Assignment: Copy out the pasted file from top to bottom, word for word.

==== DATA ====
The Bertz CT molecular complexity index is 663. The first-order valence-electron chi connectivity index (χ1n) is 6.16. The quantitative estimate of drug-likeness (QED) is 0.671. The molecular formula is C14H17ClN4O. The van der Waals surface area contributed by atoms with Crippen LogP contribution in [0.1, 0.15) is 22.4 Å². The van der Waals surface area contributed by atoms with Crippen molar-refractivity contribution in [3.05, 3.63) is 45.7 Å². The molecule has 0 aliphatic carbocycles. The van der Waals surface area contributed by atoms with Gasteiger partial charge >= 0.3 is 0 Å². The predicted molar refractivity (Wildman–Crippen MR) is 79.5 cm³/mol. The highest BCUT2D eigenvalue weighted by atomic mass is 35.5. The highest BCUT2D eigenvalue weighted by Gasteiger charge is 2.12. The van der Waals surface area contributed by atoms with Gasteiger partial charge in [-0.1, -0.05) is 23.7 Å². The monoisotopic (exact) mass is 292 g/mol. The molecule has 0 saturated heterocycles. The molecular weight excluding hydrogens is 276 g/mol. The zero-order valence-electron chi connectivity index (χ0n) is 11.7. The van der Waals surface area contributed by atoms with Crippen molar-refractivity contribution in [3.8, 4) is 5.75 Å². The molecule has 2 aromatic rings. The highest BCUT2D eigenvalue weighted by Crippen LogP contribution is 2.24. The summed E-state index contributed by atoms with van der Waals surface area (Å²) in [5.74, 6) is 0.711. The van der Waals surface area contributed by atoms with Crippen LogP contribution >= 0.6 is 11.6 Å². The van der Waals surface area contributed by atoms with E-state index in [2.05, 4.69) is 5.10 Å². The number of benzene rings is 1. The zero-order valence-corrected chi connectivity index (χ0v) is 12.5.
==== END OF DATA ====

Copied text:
The Bertz CT molecular complexity index is 663. The first-order valence-electron chi connectivity index (χ1n) is 6.16. The quantitative estimate of drug-likeness (QED) is 0.671. The molecular formula is C14H17ClN4O. The van der Waals surface area contributed by atoms with Crippen LogP contribution in [0.1, 0.15) is 22.4 Å². The van der Waals surface area contributed by atoms with Crippen molar-refractivity contribution in [3.05, 3.63) is 45.7 Å². The molecule has 0 aliphatic carbocycles. The van der Waals surface area contributed by atoms with Gasteiger partial charge >= 0.3 is 0 Å². The predicted molar refractivity (Wildman–Crippen MR) is 79.5 cm³/mol. The highest BCUT2D eigenvalue weighted by atomic mass is 35.5. The highest BCUT2D eigenvalue weighted by Gasteiger charge is 2.12. The van der Waals surface area contributed by atoms with Gasteiger partial charge in [-0.1, -0.05) is 23.7 Å². The monoisotopic (exact) mass is 292 g/mol. The molecule has 0 saturated heterocycles. The molecular weight excluding hydrogens is 276 g/mol. The zero-order valence-electron chi connectivity index (χ0n) is 11.7. The van der Waals surface area contributed by atoms with Crippen molar-refractivity contribution in [3.8, 4) is 5.75 Å². The molecule has 2 aromatic rings. The highest BCUT2D eigenvalue weighted by Crippen LogP contribution is 2.24. The summed E-state index contributed by atoms with van der Waals surface area (Å²) in [5.74, 6) is 0.711. The van der Waals surface area contributed by atoms with Crippen LogP contribution >= 0.6 is 11.6 Å². The van der Waals surface area contributed by atoms with E-state index in [2.05, 4.69) is 5.10 Å². The number of benzene rings is 1. The zero-order valence-corrected chi connectivity index (χ0v) is 12.5.